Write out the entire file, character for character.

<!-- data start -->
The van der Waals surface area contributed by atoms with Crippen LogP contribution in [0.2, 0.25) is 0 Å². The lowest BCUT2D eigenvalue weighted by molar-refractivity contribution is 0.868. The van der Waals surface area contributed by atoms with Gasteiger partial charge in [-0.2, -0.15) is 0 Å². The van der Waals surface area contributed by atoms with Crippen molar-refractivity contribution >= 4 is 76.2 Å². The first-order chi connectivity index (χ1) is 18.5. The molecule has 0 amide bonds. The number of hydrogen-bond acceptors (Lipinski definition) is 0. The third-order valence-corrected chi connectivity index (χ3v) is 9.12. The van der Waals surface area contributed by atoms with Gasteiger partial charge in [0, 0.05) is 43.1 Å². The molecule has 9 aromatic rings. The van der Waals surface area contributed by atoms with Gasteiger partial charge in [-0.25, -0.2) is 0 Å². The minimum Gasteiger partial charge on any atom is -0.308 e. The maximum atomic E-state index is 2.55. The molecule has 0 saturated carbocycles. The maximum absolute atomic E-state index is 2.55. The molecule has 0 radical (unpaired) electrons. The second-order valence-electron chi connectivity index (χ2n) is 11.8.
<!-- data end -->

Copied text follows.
The van der Waals surface area contributed by atoms with Crippen LogP contribution in [0.2, 0.25) is 0 Å². The lowest BCUT2D eigenvalue weighted by molar-refractivity contribution is 0.868. The van der Waals surface area contributed by atoms with Gasteiger partial charge in [-0.2, -0.15) is 0 Å². The van der Waals surface area contributed by atoms with Crippen molar-refractivity contribution >= 4 is 76.2 Å². The first-order chi connectivity index (χ1) is 18.5. The molecule has 0 amide bonds. The number of hydrogen-bond acceptors (Lipinski definition) is 0. The third-order valence-corrected chi connectivity index (χ3v) is 9.12. The van der Waals surface area contributed by atoms with Gasteiger partial charge in [0, 0.05) is 43.1 Å². The molecule has 9 aromatic rings. The van der Waals surface area contributed by atoms with Gasteiger partial charge in [-0.25, -0.2) is 0 Å². The minimum Gasteiger partial charge on any atom is -0.308 e. The maximum atomic E-state index is 2.55. The molecule has 0 saturated carbocycles. The maximum absolute atomic E-state index is 2.55. The molecule has 0 radical (unpaired) electrons. The second-order valence-electron chi connectivity index (χ2n) is 11.8.